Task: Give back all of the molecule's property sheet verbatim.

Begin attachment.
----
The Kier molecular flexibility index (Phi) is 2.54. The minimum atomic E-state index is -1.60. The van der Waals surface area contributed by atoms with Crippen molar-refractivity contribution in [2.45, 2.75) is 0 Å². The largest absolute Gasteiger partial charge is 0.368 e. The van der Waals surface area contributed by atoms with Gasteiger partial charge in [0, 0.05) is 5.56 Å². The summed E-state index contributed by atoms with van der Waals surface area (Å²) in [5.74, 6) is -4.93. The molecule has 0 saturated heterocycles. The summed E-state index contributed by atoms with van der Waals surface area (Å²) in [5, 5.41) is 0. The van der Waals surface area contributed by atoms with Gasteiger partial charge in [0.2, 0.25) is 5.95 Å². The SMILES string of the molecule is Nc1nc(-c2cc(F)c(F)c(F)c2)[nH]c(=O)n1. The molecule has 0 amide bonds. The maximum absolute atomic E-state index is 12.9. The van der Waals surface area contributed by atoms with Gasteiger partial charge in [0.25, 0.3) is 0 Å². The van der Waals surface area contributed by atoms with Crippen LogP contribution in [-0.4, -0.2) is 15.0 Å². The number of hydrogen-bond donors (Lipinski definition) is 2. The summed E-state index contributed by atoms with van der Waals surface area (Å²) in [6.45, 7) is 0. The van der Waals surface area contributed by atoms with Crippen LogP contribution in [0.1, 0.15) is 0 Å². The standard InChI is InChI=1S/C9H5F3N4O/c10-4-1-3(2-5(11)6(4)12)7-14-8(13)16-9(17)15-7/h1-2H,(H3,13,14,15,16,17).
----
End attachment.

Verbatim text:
The Kier molecular flexibility index (Phi) is 2.54. The minimum atomic E-state index is -1.60. The van der Waals surface area contributed by atoms with Crippen molar-refractivity contribution in [2.45, 2.75) is 0 Å². The largest absolute Gasteiger partial charge is 0.368 e. The van der Waals surface area contributed by atoms with Gasteiger partial charge in [0, 0.05) is 5.56 Å². The summed E-state index contributed by atoms with van der Waals surface area (Å²) in [5.74, 6) is -4.93. The molecule has 0 saturated heterocycles. The summed E-state index contributed by atoms with van der Waals surface area (Å²) in [5, 5.41) is 0. The van der Waals surface area contributed by atoms with Gasteiger partial charge in [0.2, 0.25) is 5.95 Å². The SMILES string of the molecule is Nc1nc(-c2cc(F)c(F)c(F)c2)[nH]c(=O)n1. The molecule has 0 amide bonds. The maximum absolute atomic E-state index is 12.9. The van der Waals surface area contributed by atoms with Gasteiger partial charge in [0.25, 0.3) is 0 Å². The van der Waals surface area contributed by atoms with Crippen LogP contribution in [-0.4, -0.2) is 15.0 Å². The number of hydrogen-bond donors (Lipinski definition) is 2. The summed E-state index contributed by atoms with van der Waals surface area (Å²) in [6.45, 7) is 0. The van der Waals surface area contributed by atoms with Crippen LogP contribution in [0.1, 0.15) is 0 Å². The standard InChI is InChI=1S/C9H5F3N4O/c10-4-1-3(2-5(11)6(4)12)7-14-8(13)16-9(17)15-7/h1-2H,(H3,13,14,15,16,17).